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Re: Comparing types of generic variables that are not instantiated
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Re: Comparing types of generic variables that are not instantiated




In the third case, you are constructing a pair where f and s are both null. Thus the line


f2.compareTo(s);

is throwing a NullPointerException.

The conceptual problem is that since Java implements generics via type erasure (for good or ill), the types supplied in a parameterization (e.g. Pair<Integer, Integer>) only have meaning at compile time. At run time, the actual types of the local variables have been reduced to their least common denominator, probably Comparable in this case.

You can, as you are doing, compare the RUN TIME types of the values actually stored in the local variables, but information as to what the original concrete type parameters were does not survive to runtime.

-wilhelm

On May 24, 2007, at 3:22 AM, Kolbjørn Aambø wrote:

The code below give the following output where the third line is not what I wanted:

[Session started at 2007-05-24 11:54:51 +0200.]
Harmonic variable types			// ok
NON Harmonic variable types		// ok
NON Harmonic variable types		// WRONG
Harmonic variable types			// ok

Is there a way to correct this problem without getting compilation errors?

I would like to parameterize a class further after instansiating it based on whether the generic types are the same or not but without taking into consideration any instantiated variables that are often inserted using put(...) quite another place in the code.

I have perused pair as an example because the code here is particularly small.

I really hope there is something I have not understood

Kolbjørn Aambø

//
//  tryPair.java
//  tryPair
//
//  Created by K Aa on 5/24/07.
//
import java.util.concurrent.*;
import java.util.concurrent.locks.*;
import java.util.*;

public class tryPair {

public static class Pair<First extends Comparable<First>,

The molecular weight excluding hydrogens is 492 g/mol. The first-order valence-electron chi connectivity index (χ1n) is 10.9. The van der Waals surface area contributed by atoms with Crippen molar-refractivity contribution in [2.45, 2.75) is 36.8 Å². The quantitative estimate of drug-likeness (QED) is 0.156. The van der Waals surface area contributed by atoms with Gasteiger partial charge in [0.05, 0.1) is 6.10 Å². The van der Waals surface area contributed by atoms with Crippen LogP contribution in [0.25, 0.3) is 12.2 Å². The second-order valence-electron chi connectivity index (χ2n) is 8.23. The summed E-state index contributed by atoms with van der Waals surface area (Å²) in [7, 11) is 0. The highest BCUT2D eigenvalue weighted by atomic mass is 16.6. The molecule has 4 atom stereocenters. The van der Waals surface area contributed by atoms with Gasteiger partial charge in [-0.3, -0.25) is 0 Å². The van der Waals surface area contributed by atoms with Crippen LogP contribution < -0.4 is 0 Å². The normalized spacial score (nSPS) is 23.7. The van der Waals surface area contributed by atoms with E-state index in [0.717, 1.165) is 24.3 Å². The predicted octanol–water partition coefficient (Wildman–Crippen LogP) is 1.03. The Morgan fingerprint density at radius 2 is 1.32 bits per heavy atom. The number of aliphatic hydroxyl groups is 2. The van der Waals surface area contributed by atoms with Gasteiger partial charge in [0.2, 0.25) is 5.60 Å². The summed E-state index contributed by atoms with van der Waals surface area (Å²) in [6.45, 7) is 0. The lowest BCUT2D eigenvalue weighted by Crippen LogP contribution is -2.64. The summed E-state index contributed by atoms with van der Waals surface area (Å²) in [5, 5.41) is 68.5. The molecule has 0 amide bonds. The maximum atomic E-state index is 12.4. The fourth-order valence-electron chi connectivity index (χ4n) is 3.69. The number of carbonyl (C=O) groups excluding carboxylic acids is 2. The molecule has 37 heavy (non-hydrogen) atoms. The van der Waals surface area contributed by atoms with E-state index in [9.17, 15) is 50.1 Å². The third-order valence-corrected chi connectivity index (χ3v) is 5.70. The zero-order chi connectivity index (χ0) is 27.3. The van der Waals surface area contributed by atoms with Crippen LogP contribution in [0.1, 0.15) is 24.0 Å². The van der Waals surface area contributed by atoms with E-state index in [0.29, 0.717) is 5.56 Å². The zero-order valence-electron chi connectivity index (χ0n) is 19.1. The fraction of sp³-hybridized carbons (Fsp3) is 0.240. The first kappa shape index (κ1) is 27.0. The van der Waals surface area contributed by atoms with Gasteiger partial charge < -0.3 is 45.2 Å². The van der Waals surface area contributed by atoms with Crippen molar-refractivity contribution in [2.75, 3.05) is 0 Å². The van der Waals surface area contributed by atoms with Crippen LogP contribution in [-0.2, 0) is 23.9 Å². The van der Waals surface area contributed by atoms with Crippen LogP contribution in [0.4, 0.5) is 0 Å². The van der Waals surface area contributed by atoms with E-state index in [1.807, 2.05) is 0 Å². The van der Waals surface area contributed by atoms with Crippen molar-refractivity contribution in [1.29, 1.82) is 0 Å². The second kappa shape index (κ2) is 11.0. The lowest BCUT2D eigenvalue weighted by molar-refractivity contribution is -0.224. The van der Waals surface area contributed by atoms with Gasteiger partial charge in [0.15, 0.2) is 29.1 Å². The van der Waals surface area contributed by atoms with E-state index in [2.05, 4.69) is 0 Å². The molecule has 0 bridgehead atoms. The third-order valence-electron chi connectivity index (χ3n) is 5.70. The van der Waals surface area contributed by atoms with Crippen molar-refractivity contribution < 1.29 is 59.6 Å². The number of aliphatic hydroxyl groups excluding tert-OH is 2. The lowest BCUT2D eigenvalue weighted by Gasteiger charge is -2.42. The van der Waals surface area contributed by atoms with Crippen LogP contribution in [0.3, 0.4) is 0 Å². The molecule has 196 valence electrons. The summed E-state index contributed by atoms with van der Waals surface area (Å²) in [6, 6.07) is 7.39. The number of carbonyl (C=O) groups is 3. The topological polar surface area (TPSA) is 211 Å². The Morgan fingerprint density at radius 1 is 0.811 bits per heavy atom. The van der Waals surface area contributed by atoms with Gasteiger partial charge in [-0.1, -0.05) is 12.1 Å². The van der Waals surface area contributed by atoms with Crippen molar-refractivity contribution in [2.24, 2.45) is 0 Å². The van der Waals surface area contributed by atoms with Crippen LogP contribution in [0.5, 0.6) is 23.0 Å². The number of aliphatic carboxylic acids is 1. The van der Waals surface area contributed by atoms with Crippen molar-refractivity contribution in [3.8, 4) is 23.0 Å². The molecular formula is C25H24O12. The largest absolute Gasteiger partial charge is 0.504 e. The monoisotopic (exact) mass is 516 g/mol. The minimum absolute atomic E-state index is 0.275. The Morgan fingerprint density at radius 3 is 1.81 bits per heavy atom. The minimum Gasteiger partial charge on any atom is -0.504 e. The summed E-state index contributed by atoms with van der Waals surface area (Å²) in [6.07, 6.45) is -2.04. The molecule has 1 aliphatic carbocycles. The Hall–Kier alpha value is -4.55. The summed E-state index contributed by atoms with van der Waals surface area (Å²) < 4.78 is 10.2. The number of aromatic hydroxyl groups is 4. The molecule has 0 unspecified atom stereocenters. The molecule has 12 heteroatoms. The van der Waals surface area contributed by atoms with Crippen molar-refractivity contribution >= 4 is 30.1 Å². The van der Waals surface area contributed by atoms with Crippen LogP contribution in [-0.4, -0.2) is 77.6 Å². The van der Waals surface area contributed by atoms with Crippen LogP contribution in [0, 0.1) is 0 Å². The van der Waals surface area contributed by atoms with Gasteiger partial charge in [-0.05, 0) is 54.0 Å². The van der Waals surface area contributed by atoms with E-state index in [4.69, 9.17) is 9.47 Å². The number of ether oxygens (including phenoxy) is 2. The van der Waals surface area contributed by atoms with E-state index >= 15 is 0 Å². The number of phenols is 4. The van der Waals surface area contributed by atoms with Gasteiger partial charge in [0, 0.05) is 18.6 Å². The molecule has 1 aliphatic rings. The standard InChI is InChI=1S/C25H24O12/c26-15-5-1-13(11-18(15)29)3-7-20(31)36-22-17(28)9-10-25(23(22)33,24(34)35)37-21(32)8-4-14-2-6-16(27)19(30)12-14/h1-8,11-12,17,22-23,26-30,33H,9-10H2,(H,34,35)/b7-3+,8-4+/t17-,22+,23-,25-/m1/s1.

Second extends Comparable<Second>>
implements Comparable <Pair<First, Second>> {
public First f = null;
public Second s = null;

public Pair(){} // -------- This is used for the interesting part -------


public Pair (First f, Second s) {
if (f == null)
throw new NullPointerException("first is null");
if (s == null)
throw new NullPointerException("Second is null");
this.f = f;
this.s = s;
}

public Pair <First, Second> put (First f, Second s) {
if (f == null)
throw new NullPointerException("first is null");
if (s == null)
throw new NullPointerException("Second is null");
this.f = f;
this.s = s;
return this;
}

/*
* To detect if First and Second has the SAME TYPE by sampling one pair.
* The problem is that you have to have an actual Pair to check
* before you can say that a Pair is homogenous i.e. that
* First == Second. I would like to simply test directly inside
* the Pair instance.... even if there where no instance variables...
*/
public boolean harmonicTypes(){
try {
Comparable<Second> f2 = (Comparable<Second>) f;
f2.compareTo(s);
} catch (Throwable trow){
return false;
}
return true;
}


	  public int compareTo(Pair<First, Second> o) {
		int fCompare = f.compareTo(o.f);
		return fCompare == 0 ? s.compareTo(o.s) : fCompare;
	  }

	  public boolean equals(Object o) {
		if (o instanceof Pair) {
		  Pair<?,?> p = (Pair<?, ?>) o;
		  return this.f.equals(p.f) && this.s.equals(p.s);
		}
		return false;
	  }

	  public String toString(){return f.toString()+"@"+s.toString();}

	  public int hashCode(){
		return f.hashCode() +  31 * s.hashCode();
	  }
	}

public static void main (String args[]) {
// insert code here...
Pair<Integer, Integer> harmonic = new Pair<Integer, Integer>(1,2);
if (harmonic.harmonicTypes()) System.out.println("Harmonic variable types");
else System.out.println("NON Harmonic variable types");

Pair<Integer, String> nonharmonic = new Pair<Integer, String> (1,"2");
if (nonharmonic.harmonicTypes()) System.out.println("Harmonic variable types");
else System.out.println("NON Harmonic variable types");

// DONT RETURN THE RESULT I WANT, CAN THIS BE FIXED?
Pair<Integer, Integer> interesting = new Pair<Integer, Integer> (); // Only generic types are given
if (interesting.harmonicTypes()) System.out.println("Harmonic variable types");
else System.out.println("NON Harmonic variable types");



// Quite a bit longer down in the code.. interesting.put (1 , 2); } _______________________________________________ Do not post admin requests to the list. They will be ignored. Java-dev mailing list (email@hidden) Help/Unsubscribe/Update your Subscription: This email sent to email@hidden

_______________________________________________ Do not post admin requests to the list. They will be ignored. Java-dev mailing list (email@hidden) Help/Unsubscribe/Update your Subscription: This email sent to email@hidden
References: 
 >Comparing types of generic variables that are not instantiated (From: Kolbjørn Aambø <email@hidden>)



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